I’ll admit, I’m a little bit of a feminist. In fact, it used to annoy me when a man ever opened my door. Does he think I’m not capable of opening the
I’ll admit, I’m a little bit of a feminist. In fact, it used to annoy me when a man ever opened my door. Does he think I’m not capable of opening the door myself? The nerve! I’d huff to no one in particular. I wanted to be an equal, not some disabled woman to be pitied.
While I’ve gotten over my frustrations with gentlemanly behaviors (though I still make a point to open the door for anyone behind me, male or female), I’ve had to ponder and pray a lot about the role of women in the LDS church. At first glance, some of the more traditional roles of women in our church could be frustrating for people like me.
On the other hand, once the doctrine is really understood, it becomes clear what God intended: full equality. Women were not meant to be subservient to men, creating a lopsided marriage. Men and women were designed, from the beginning, to complement each other as equals.
In the Beginning
From the beginning, God created Eve as a “help meet” for Adam (Genesis 2:18). Once again, at first glance this can come off with a pretty negative connotation. Is Eve supposed to be some kind of helper, in some lower class than her husband?
Of course not!
Upon further investigation, I found that the words “help meet” have an interesting translation. In Hebrew, this phrase is “Ezer kenegdo.” This literally means “a helper suited to, worthy of, or corresponding to him.”
Eve was not intended to be some lesser servant to her husband. Rather, she was in every way worthy of him, an equal yet corresponding support.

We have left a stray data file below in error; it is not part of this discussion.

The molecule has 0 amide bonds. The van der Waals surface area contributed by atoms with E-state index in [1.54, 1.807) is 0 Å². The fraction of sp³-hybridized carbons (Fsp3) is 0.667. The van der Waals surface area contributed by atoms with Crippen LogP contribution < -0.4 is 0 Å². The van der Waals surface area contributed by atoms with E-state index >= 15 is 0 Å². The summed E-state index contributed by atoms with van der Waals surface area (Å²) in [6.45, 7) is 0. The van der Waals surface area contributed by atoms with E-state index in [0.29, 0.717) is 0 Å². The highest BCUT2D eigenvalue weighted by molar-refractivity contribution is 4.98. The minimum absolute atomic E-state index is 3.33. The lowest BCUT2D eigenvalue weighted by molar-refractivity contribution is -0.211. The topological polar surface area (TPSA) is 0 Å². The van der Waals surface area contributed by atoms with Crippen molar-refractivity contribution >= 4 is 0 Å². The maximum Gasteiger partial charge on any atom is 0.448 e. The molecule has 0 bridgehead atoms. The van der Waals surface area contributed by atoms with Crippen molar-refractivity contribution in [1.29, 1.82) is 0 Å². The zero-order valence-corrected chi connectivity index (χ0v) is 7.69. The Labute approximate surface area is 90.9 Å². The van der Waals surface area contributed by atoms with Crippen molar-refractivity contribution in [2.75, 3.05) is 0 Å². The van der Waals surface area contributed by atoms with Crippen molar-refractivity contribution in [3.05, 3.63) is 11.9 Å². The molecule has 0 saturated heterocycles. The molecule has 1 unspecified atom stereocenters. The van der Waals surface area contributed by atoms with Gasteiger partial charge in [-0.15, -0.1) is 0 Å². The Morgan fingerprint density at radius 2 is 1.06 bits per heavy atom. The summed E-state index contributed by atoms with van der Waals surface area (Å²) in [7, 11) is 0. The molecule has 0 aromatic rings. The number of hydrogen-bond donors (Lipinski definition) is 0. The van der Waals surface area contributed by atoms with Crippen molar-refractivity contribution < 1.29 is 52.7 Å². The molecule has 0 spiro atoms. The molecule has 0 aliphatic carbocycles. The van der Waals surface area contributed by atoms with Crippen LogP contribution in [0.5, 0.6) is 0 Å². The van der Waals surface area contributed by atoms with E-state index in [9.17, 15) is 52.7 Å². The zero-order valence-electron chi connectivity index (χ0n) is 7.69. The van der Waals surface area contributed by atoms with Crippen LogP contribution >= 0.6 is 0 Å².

We see this illustrated beautifully right after Adam and Eve are cast out of the garden. As Adam is fulfilling his responsibility to till the earth, “Eve, also, his wife, did labor with him” (Moses 5:1). “The Family: A Proclamation to the World”describes this principle very clearly: “. . . fathers and mothers are obligated to help one another as equal partners.”
In Your Marriage
While this is a lovely concept, what does that look like? How can we, in our marriages, work together as equal partners? Does this mean that women and men should equally divvy up the housework, paid work, and childcare responsibilities?
What it does mean is that men and women should share power equally. Husband and wife will support each other in their respective roles (see the Proclamation for more details). And both spouses should feel happy with however those responsibilities are divided. But perhaps even more importantly, husband and wife should have equal power in making family or couple decisions.
Marriage researcher Dr. John Gottman shares an important principle for building happy and equal marriages: letting your partner influence you. In fact, one study showed that men who accept influence from their wives are more likely to have happy marriages and less likely to divorce.
So next time you’re making a decision together and your spouse brings up some silly idea, pause before you immediately shoot it down. Take the time to really listen to each other and value your spouse’s input.
As you work together to make decisions and fulfill your roles as husband and wife, you’ll find that marriage really can be the way God designed it to be: equal.